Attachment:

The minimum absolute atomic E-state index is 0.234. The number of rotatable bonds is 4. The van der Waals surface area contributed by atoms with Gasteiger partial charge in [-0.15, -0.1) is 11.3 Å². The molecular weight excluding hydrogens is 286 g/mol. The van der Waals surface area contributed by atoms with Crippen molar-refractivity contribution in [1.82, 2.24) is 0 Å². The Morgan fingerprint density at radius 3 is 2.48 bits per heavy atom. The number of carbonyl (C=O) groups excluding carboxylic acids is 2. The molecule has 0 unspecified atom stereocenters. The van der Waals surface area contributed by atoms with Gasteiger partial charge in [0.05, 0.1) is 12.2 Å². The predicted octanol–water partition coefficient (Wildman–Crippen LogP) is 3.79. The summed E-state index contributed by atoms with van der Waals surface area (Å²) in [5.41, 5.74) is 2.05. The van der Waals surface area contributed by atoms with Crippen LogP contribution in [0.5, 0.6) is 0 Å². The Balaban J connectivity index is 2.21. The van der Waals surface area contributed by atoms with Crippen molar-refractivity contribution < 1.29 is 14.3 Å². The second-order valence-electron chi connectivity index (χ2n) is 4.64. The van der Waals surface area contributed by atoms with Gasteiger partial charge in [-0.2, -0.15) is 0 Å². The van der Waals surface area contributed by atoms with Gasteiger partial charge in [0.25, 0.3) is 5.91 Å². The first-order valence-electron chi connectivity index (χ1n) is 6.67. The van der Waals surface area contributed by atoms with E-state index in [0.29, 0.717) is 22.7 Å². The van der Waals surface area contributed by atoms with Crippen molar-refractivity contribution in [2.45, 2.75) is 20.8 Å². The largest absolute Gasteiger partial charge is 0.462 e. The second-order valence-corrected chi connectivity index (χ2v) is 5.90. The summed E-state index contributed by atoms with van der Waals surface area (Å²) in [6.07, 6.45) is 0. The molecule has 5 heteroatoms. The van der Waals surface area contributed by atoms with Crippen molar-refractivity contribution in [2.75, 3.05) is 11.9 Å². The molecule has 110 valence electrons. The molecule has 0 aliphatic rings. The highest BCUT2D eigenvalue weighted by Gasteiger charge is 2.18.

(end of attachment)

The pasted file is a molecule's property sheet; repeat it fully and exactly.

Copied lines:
The minimum absolute atomic E-state index is 0.234. The number of rotatable bonds is 4. The van der Waals surface area contributed by atoms with Gasteiger partial charge in [-0.15, -0.1) is 11.3 Å². The molecular weight excluding hydrogens is 286 g/mol. The van der Waals surface area contributed by atoms with Crippen molar-refractivity contribution in [1.82, 2.24) is 0 Å². The Morgan fingerprint density at radius 3 is 2.48 bits per heavy atom. The number of carbonyl (C=O) groups excluding carboxylic acids is 2. The molecule has 0 unspecified atom stereocenters. The van der Waals surface area contributed by atoms with Gasteiger partial charge in [0.05, 0.1) is 12.2 Å². The predicted octanol–water partition coefficient (Wildman–Crippen LogP) is 3.79. The summed E-state index contributed by atoms with van der Waals surface area (Å²) in [5.41, 5.74) is 2.05. The van der Waals surface area contributed by atoms with Crippen LogP contribution in [0.5, 0.6) is 0 Å². The Balaban J connectivity index is 2.21. The van der Waals surface area contributed by atoms with Crippen molar-refractivity contribution < 1.29 is 14.3 Å². The second-order valence-electron chi connectivity index (χ2n) is 4.64. The van der Waals surface area contributed by atoms with Gasteiger partial charge in [-0.2, -0.15) is 0 Å². The van der Waals surface area contributed by atoms with Gasteiger partial charge in [0.25, 0.3) is 5.91 Å². The first-order valence-electron chi connectivity index (χ1n) is 6.67. The van der Waals surface area contributed by atoms with E-state index in [0.29, 0.717) is 22.7 Å². The van der Waals surface area contributed by atoms with Crippen molar-refractivity contribution in [2.45, 2.75) is 20.8 Å². The largest absolute Gasteiger partial charge is 0.462 e. The second-order valence-corrected chi connectivity index (χ2v) is 5.90. The summed E-state index contributed by atoms with van der Waals surface area (Å²) in [6.07, 6.45) is 0. The molecule has 5 heteroatoms. The van der Waals surface area contributed by atoms with Crippen molar-refractivity contribution in [2.75, 3.05) is 11.9 Å². The molecule has 110 valence electrons. The molecule has 0 aliphatic rings. The highest BCUT2D eigenvalue weighted by Gasteiger charge is 2.18.